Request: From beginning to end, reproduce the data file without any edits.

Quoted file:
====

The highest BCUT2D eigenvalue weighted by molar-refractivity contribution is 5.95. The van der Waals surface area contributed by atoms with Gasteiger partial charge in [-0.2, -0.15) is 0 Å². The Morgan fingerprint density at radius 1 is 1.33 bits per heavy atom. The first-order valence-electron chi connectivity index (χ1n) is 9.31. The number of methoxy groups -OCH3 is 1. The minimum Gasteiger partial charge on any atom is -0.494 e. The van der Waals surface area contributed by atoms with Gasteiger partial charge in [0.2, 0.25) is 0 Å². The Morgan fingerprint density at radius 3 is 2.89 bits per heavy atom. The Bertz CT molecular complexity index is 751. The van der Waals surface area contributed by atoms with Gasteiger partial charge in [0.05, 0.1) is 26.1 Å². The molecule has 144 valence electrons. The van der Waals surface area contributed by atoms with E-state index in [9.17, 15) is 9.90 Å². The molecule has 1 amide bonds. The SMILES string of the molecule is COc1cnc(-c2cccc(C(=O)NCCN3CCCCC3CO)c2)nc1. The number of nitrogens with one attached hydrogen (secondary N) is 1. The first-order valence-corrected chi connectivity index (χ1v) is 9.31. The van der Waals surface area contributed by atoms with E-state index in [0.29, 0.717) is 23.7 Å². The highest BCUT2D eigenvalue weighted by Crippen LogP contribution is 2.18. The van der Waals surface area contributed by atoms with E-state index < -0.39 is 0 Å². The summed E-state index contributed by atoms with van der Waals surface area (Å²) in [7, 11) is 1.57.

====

The highest BCUT2D eigenvalue weighted by molar-refractivity contribution is 5.95. The van der Waals surface area contributed by atoms with Gasteiger partial charge in [-0.2, -0.15) is 0 Å². The Morgan fingerprint density at radius 1 is 1.33 bits per heavy atom. The first-order valence-electron chi connectivity index (χ1n) is 9.31. The number of methoxy groups -OCH3 is 1. The minimum Gasteiger partial charge on any atom is -0.494 e. The van der Waals surface area contributed by atoms with Gasteiger partial charge in [0.2, 0.25) is 0 Å². The Morgan fingerprint density at radius 3 is 2.89 bits per heavy atom. The Bertz CT molecular complexity index is 751. The van der Waals surface area contributed by atoms with Gasteiger partial charge in [0.05, 0.1) is 26.1 Å². The molecule has 144 valence electrons. The van der Waals surface area contributed by atoms with E-state index in [9.17, 15) is 9.90 Å². The molecule has 1 amide bonds. The SMILES string of the molecule is COc1cnc(-c2cccc(C(=O)NCCN3CCCCC3CO)c2)nc1. The number of nitrogens with one attached hydrogen (secondary N) is 1. The first-order valence-corrected chi connectivity index (χ1v) is 9.31. The van der Waals surface area contributed by atoms with E-state index in [0.29, 0.717) is 23.7 Å². The highest BCUT2D eigenvalue weighted by Crippen LogP contribution is 2.18. The van der Waals surface area contributed by atoms with E-state index < -0.39 is 0 Å². The summed E-state index contributed by atoms with van der Waals surface area (Å²) in [7, 11) is 1.57.